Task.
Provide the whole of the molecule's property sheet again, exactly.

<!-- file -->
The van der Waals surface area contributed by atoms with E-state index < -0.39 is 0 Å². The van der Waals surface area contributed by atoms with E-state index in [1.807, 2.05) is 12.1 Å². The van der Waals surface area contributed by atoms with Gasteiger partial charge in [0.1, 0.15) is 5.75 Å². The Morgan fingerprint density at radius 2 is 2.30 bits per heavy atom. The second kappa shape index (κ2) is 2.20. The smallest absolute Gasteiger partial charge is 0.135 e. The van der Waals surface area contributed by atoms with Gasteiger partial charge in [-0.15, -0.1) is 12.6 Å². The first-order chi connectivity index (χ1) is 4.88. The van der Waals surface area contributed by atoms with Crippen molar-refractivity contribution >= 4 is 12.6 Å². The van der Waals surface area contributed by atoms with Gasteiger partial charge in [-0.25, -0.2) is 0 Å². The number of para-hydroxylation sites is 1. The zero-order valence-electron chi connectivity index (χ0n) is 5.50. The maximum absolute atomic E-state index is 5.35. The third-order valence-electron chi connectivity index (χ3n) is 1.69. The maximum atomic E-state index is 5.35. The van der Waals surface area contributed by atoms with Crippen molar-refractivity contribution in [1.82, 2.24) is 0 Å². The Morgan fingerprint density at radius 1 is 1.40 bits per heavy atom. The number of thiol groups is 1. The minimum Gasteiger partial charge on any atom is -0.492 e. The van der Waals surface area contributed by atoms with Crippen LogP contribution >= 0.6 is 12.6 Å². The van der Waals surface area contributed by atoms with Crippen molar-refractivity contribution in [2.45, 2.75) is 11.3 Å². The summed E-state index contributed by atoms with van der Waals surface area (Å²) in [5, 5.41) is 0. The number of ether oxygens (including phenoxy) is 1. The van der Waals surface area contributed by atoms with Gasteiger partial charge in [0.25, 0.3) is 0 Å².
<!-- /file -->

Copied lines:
The van der Waals surface area contributed by atoms with E-state index < -0.39 is 0 Å². The van der Waals surface area contributed by atoms with E-state index in [1.807, 2.05) is 12.1 Å². The van der Waals surface area contributed by atoms with Gasteiger partial charge in [0.1, 0.15) is 5.75 Å². The Morgan fingerprint density at radius 2 is 2.30 bits per heavy atom. The second kappa shape index (κ2) is 2.20. The smallest absolute Gasteiger partial charge is 0.135 e. The van der Waals surface area contributed by atoms with Gasteiger partial charge in [-0.15, -0.1) is 12.6 Å². The first-order chi connectivity index (χ1) is 4.88. The van der Waals surface area contributed by atoms with Crippen molar-refractivity contribution >= 4 is 12.6 Å². The van der Waals surface area contributed by atoms with Gasteiger partial charge in [-0.25, -0.2) is 0 Å². The number of para-hydroxylation sites is 1. The zero-order valence-electron chi connectivity index (χ0n) is 5.50. The maximum absolute atomic E-state index is 5.35. The third-order valence-electron chi connectivity index (χ3n) is 1.69. The maximum atomic E-state index is 5.35. The van der Waals surface area contributed by atoms with Crippen molar-refractivity contribution in [1.82, 2.24) is 0 Å². The Morgan fingerprint density at radius 1 is 1.40 bits per heavy atom. The number of thiol groups is 1. The minimum Gasteiger partial charge on any atom is -0.492 e. The van der Waals surface area contributed by atoms with Crippen LogP contribution >= 0.6 is 12.6 Å². The van der Waals surface area contributed by atoms with Crippen molar-refractivity contribution in [2.45, 2.75) is 11.3 Å². The summed E-state index contributed by atoms with van der Waals surface area (Å²) in [5, 5.41) is 0. The number of ether oxygens (including phenoxy) is 1. The van der Waals surface area contributed by atoms with Gasteiger partial charge in [0.25, 0.3) is 0 Å².